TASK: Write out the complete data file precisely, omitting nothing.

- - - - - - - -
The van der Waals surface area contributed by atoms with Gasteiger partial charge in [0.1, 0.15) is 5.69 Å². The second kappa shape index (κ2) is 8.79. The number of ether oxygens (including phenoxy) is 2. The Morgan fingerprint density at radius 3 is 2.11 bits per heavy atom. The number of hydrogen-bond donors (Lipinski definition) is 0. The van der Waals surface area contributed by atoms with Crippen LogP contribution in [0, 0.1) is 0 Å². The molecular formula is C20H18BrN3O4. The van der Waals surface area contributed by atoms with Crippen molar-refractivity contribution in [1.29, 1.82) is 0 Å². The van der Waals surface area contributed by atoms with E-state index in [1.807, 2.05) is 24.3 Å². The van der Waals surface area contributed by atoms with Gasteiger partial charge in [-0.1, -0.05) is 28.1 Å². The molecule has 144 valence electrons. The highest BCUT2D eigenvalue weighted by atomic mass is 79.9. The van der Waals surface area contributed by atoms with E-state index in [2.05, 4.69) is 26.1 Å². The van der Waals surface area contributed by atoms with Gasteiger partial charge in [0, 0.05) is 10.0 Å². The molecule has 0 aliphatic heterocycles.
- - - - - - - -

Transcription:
The van der Waals surface area contributed by atoms with Gasteiger partial charge in [0.1, 0.15) is 5.69 Å². The second kappa shape index (κ2) is 8.79. The number of ether oxygens (including phenoxy) is 2. The Morgan fingerprint density at radius 3 is 2.11 bits per heavy atom. The number of hydrogen-bond donors (Lipinski definition) is 0. The van der Waals surface area contributed by atoms with Crippen LogP contribution in [0, 0.1) is 0 Å². The molecular formula is C20H18BrN3O4. The van der Waals surface area contributed by atoms with Crippen molar-refractivity contribution in [1.29, 1.82) is 0 Å². The van der Waals surface area contributed by atoms with E-state index in [1.807, 2.05) is 24.3 Å². The van der Waals surface area contributed by atoms with Gasteiger partial charge in [-0.1, -0.05) is 28.1 Å². The molecule has 144 valence electrons. The highest BCUT2D eigenvalue weighted by atomic mass is 79.9. The van der Waals surface area contributed by atoms with E-state index in [2.05, 4.69) is 26.1 Å². The van der Waals surface area contributed by atoms with Gasteiger partial charge in [0, 0.05) is 10.0 Å². The molecule has 0 aliphatic heterocycles.